cv_ashley_bellDean Koontz is one of the world’s most prolific authors, and unlike many of the other prolific writers, he does not make use of other authors to continue his manuscripts. It is somewhat understandable, therefore, that one might discover something of a formula to his tales.

When reading Dean Koontz, one can normally expect a fast-paced, thrilling adventure, generally with the main character (and occasionally the main character’s potential love interest) having to run for their life from some dangerous monster/cult/person with an almost uncanny way of tracking them down wherever they go. Generally there is a golden retriever, or canine of another sort, involved. He also has the trademark cast of quirky, sometimes downright oddball, characters.

Ashley Bell contains many of these standard Koontz-tropes. It has the bold female lead, Bibi Blair, who won’t let anything get her down and who will take on any challenge life has to offer her – including a rare and fatal rare brain tumour. It has a golden retriever, Olaf, although in this case, he has been dead for 6 years. It has a dangerous cult leader in the form of a Neo-Nazi, Hitler-wannabe and murderer. And, yes, there is the love interest – in this case, Paxton, who is doing his military duty out in the field. To save herself, Bibi must find, and rescue, a girl by the name of Ashley Bell. But who is Ashley Bell?

Bibi undergoes a whirlwind, madcap journey, filled with strange coincidences and violent murders. She is hunted at every corner, and there seems nowhere will provide refuge. As tensions increase and events – and acquaintances – conspire around her, a harrowing truth will be revealed – something extraordinary and forgotten.

Ashley Bell is longer than the standard Koontz tale, more of a tome than a quick weekend read. The prose is eloquent and flowery – perhaps reflecting Bibi Blair’s career as an author. It has about it something of the familiar, and a little of the fresh and new.

Reviewed by Angela Oliver

Ashley Bell
by Dean Koontz
Published by Harper Collins NZ
ISBN 9780732298654

NB: The paperback of Ashley Bell is due out in June 2016.

Book Review: Alone on the Wall, by Alex Honnold with David Roberts

Available in bookshops nationwide.

cv_alone_on_the_wallYou might have heard of Alex Honnold, he is an incredible athlete who has gained worldwide notoriety not only for his physical abilities, but also for his attitude to life. He is a free solo climber, climbing rocks hundreds of metres high, alone, without ropes and harnesses or any of the usual protective gear usually seen on climbers. And he does this because he says it is fun.

The world’s fascination with Alex Honnold centres on a frank disbelief that someone could do something so inherently dangerous, and that he’s still alive, and still doing it. We’re also fascinated with his lifestyle choices – he lives in a kitted-out van and climbs mountains. He climbs using nothing more than tight climbing shoes and chalk to assist his ascent. Sponsorship makes his lifestyle feasible. He is admired and respected by climbers around the world.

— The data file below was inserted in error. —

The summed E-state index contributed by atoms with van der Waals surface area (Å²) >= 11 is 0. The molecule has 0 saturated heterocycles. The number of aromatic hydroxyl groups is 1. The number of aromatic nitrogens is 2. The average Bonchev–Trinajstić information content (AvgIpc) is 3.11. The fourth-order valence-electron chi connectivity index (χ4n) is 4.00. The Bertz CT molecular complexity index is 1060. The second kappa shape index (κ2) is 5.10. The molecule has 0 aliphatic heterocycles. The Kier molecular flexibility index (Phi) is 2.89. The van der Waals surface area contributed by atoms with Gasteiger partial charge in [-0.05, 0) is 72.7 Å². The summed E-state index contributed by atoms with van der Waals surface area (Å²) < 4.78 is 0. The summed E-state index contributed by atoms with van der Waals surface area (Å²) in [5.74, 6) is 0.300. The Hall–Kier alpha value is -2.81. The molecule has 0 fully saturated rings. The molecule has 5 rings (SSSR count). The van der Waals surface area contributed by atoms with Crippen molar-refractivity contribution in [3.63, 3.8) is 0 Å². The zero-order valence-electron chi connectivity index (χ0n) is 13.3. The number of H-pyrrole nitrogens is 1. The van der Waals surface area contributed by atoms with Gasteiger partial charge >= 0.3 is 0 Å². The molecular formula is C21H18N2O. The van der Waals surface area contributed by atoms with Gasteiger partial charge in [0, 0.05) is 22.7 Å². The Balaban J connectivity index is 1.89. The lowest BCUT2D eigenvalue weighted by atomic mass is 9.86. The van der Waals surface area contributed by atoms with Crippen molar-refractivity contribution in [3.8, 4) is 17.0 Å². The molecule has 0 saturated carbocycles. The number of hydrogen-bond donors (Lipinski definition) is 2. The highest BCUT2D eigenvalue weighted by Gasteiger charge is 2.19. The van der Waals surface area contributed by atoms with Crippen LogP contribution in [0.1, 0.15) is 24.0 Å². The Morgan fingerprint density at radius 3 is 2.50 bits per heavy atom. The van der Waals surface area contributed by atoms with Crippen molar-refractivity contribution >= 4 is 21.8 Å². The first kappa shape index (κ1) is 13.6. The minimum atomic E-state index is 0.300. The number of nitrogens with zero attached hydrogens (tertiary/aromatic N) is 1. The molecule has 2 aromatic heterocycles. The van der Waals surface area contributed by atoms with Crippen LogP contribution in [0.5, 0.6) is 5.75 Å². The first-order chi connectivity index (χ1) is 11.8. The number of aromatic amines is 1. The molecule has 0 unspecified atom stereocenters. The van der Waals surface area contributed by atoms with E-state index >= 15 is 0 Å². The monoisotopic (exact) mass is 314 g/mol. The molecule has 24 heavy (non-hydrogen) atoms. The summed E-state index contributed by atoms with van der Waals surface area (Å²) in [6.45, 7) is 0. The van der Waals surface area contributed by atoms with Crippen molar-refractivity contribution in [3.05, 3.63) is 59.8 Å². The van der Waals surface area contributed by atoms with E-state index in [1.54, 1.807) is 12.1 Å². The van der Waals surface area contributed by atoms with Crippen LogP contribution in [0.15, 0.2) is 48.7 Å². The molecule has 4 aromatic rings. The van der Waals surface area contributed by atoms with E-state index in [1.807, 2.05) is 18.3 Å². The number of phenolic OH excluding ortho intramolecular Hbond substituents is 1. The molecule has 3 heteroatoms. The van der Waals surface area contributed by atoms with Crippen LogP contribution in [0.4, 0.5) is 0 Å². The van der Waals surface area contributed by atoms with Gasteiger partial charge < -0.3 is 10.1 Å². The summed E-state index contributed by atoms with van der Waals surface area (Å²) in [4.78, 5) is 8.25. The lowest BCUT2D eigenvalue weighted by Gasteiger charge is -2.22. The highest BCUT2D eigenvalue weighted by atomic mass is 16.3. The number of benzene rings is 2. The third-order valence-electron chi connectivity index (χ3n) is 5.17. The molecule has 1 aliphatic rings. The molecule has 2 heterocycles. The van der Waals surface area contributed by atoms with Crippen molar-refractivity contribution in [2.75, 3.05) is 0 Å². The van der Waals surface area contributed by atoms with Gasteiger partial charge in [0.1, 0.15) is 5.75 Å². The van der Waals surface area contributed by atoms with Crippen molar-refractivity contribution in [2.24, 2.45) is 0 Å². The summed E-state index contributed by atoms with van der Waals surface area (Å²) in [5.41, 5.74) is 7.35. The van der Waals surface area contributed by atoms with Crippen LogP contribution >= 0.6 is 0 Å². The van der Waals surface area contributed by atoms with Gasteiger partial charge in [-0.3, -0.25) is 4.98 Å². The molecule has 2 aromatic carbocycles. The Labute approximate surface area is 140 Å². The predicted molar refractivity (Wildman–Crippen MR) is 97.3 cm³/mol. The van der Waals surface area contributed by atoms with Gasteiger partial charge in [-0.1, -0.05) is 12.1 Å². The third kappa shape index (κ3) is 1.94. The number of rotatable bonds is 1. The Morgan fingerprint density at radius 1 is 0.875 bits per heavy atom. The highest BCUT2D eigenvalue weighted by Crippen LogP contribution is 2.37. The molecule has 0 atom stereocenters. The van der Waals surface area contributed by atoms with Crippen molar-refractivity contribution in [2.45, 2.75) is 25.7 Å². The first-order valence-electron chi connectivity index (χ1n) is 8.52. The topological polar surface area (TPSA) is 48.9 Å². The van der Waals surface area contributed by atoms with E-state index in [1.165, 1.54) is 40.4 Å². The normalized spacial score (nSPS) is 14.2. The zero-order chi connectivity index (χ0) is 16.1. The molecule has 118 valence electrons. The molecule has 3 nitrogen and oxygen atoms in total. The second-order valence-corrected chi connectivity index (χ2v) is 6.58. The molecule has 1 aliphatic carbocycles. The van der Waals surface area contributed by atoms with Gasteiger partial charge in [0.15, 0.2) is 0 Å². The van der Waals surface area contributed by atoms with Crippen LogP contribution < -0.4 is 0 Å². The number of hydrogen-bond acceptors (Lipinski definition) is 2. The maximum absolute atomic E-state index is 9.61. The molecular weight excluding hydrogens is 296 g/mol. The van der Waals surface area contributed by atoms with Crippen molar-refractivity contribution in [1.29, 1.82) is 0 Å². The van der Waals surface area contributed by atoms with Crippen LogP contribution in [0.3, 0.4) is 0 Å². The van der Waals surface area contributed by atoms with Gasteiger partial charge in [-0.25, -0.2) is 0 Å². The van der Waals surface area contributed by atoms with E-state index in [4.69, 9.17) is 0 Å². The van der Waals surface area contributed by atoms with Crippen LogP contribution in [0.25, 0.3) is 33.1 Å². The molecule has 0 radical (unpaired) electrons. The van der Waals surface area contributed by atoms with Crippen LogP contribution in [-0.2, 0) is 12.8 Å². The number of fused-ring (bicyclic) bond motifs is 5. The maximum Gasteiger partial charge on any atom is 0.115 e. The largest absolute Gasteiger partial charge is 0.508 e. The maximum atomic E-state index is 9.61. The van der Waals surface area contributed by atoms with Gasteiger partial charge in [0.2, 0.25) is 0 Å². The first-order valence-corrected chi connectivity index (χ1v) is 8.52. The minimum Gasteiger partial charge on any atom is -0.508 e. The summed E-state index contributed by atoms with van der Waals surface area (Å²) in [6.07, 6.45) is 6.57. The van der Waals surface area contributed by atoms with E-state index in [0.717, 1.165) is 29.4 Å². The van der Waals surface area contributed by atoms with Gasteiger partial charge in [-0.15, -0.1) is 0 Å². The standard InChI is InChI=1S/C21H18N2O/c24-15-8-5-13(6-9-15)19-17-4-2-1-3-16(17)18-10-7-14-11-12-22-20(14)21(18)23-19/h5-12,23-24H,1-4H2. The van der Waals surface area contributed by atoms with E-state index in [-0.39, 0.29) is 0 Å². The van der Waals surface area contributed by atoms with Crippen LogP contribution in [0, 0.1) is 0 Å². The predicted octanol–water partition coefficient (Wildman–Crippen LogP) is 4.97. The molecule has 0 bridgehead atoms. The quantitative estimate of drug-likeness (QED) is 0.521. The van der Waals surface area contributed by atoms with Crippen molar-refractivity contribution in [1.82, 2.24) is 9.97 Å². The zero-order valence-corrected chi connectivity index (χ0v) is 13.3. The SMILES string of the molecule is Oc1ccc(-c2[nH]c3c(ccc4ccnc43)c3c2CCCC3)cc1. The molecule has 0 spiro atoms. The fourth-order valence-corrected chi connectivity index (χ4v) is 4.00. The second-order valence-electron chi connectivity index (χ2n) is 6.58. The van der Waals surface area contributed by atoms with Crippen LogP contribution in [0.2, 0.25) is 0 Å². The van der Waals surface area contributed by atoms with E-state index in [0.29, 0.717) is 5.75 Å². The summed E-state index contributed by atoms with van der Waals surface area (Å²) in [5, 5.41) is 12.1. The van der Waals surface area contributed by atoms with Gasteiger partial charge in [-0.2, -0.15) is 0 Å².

Alex’s fame began within the local climbing community in his home in the USA, then word got out about how he was free soloing routes normally ascended with ropes and in teams. He was climbing them ‘free’ and he was climbing them fast. For him, free soloing is purism. His philosophy of life is his emphasis on simplicity, on paring away extraneous stuff. He likes the speed records because they give a baseline for improvement, and beating times is gratifying.

nat_geographic_YosemiteYou might have seen the feature about Alex’s climbing on 60 Minutes, or the famous front cover photo on National Geographic with Alex standing on a thin sliver of a ledge half way up an almost vertical rock overlooking a vast valley. After a local adventure film company made a few films about his ‘crazy’ ascents, he became famous on a wider scale – he reckons being Facebook-friended by thousands of people he didn’t know was one of the first signs of his burgeoning fame.

You get the feeling with Alex Honnold, though, that climbing rocks for challenge and satisfaction is something he was born to do and as you read his book, it is crystal clear that he is driven to keep at it. Climbing has made him extremely fit, and you need to be extremely fit to hang from a ledge with a finger and thumb wedged in if that’s all that is holding your weight.

He’ll say he hasn’t had many close calls that he can remember. He insists that his climbing is low-risk – he is not likely to fall off. He recognises that the consequences are high if he did, but he wants to be clear about distinguishing between consequence and risk. The rest of us just feel that it’s a chance we would rather not take, which is why we aren’t several hundred metres up in the air on a rockface in Yosemite National Park.

The book is a collection of some of his most challenging climbs, and it’s a chance to get inside his head as you wonder what he is thinking up there. Alex says the ‘camping lifestyle’ he lives day in day out does wear thin – camping likely holds a special appeal if you don’t do it routinely. He admits to liking showering, eating out, being able to call his friends, checking email. He also tires of the lonely life in the van sometimes, but it’s a trade-off and he says on the whole he is pretty content.